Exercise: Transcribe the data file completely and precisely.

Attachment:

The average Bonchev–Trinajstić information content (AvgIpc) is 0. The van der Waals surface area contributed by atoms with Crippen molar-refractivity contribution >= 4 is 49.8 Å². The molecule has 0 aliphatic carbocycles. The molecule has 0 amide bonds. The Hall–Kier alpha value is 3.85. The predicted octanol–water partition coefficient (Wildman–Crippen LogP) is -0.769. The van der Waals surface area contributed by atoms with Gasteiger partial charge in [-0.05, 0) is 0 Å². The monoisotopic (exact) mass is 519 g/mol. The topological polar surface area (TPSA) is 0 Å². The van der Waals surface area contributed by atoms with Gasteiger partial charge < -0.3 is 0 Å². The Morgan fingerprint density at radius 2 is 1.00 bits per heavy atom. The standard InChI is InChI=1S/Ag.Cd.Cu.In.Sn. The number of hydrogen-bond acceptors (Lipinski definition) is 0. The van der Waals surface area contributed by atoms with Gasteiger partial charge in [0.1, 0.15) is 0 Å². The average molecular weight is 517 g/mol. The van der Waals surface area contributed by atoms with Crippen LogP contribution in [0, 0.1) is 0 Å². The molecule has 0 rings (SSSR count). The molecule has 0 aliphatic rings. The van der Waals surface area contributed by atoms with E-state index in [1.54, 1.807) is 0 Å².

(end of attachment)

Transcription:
The average Bonchev–Trinajstić information content (AvgIpc) is 0. The van der Waals surface area contributed by atoms with Crippen molar-refractivity contribution >= 4 is 49.8 Å². The molecule has 0 aliphatic carbocycles. The molecule has 0 amide bonds. The Hall–Kier alpha value is 3.85. The predicted octanol–water partition coefficient (Wildman–Crippen LogP) is -0.769. The van der Waals surface area contributed by atoms with Gasteiger partial charge in [-0.05, 0) is 0 Å². The monoisotopic (exact) mass is 519 g/mol. The topological polar surface area (TPSA) is 0 Å². The van der Waals surface area contributed by atoms with Gasteiger partial charge < -0.3 is 0 Å². The Morgan fingerprint density at radius 2 is 1.00 bits per heavy atom. The standard InChI is InChI=1S/Ag.Cd.Cu.In.Sn. The number of hydrogen-bond acceptors (Lipinski definition) is 0. The van der Waals surface area contributed by atoms with Gasteiger partial charge in [0.1, 0.15) is 0 Å². The average molecular weight is 517 g/mol. The van der Waals surface area contributed by atoms with Crippen LogP contribution in [0, 0.1) is 0 Å². The molecule has 0 rings (SSSR count). The molecule has 0 aliphatic rings. The van der Waals surface area contributed by atoms with E-state index in [1.54, 1.807) is 0 Å².